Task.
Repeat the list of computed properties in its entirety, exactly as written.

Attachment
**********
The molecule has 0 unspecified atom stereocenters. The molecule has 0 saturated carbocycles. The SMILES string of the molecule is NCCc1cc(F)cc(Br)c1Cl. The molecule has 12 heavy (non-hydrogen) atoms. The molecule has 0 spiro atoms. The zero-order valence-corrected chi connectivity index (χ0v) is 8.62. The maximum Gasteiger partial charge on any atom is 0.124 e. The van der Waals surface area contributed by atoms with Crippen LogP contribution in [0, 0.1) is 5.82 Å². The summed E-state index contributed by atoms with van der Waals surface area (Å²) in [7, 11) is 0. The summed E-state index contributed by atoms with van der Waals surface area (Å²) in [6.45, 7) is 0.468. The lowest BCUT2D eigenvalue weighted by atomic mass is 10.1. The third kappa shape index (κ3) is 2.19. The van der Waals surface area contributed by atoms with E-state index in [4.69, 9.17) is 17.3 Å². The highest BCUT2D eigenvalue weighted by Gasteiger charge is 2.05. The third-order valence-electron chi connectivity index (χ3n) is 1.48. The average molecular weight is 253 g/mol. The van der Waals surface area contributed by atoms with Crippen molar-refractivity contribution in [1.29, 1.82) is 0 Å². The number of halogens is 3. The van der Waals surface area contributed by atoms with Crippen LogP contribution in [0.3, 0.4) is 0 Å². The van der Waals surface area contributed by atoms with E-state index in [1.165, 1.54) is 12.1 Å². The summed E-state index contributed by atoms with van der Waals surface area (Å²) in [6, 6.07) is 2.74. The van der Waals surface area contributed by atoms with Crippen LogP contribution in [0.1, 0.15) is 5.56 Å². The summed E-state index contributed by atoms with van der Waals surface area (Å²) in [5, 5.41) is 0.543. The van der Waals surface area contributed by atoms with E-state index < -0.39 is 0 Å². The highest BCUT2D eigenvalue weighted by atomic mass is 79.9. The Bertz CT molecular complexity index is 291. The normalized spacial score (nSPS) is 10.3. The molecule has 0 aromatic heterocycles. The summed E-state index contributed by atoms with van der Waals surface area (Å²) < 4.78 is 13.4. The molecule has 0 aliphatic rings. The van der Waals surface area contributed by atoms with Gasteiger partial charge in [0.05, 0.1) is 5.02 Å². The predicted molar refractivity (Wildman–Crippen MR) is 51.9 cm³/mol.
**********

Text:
The molecule has 0 unspecified atom stereocenters. The molecule has 0 saturated carbocycles. The SMILES string of the molecule is NCCc1cc(F)cc(Br)c1Cl. The molecule has 12 heavy (non-hydrogen) atoms. The molecule has 0 spiro atoms. The zero-order valence-corrected chi connectivity index (χ0v) is 8.62. The maximum Gasteiger partial charge on any atom is 0.124 e. The van der Waals surface area contributed by atoms with Crippen LogP contribution in [0, 0.1) is 5.82 Å². The summed E-state index contributed by atoms with van der Waals surface area (Å²) in [7, 11) is 0. The summed E-state index contributed by atoms with van der Waals surface area (Å²) in [6.45, 7) is 0.468. The lowest BCUT2D eigenvalue weighted by atomic mass is 10.1. The third kappa shape index (κ3) is 2.19. The van der Waals surface area contributed by atoms with E-state index in [4.69, 9.17) is 17.3 Å². The highest BCUT2D eigenvalue weighted by Gasteiger charge is 2.05. The third-order valence-electron chi connectivity index (χ3n) is 1.48. The average molecular weight is 253 g/mol. The van der Waals surface area contributed by atoms with Crippen molar-refractivity contribution in [1.29, 1.82) is 0 Å². The number of halogens is 3. The van der Waals surface area contributed by atoms with Crippen LogP contribution in [0.3, 0.4) is 0 Å². The van der Waals surface area contributed by atoms with E-state index in [1.165, 1.54) is 12.1 Å². The summed E-state index contributed by atoms with van der Waals surface area (Å²) in [6, 6.07) is 2.74. The van der Waals surface area contributed by atoms with Crippen LogP contribution in [0.1, 0.15) is 5.56 Å². The summed E-state index contributed by atoms with van der Waals surface area (Å²) in [5, 5.41) is 0.543. The van der Waals surface area contributed by atoms with E-state index < -0.39 is 0 Å². The highest BCUT2D eigenvalue weighted by atomic mass is 79.9. The Bertz CT molecular complexity index is 291. The normalized spacial score (nSPS) is 10.3. The molecule has 0 aromatic heterocycles. The summed E-state index contributed by atoms with van der Waals surface area (Å²) < 4.78 is 13.4. The molecule has 0 aliphatic rings. The van der Waals surface area contributed by atoms with Gasteiger partial charge in [0.05, 0.1) is 5.02 Å². The predicted molar refractivity (Wildman–Crippen MR) is 51.9 cm³/mol.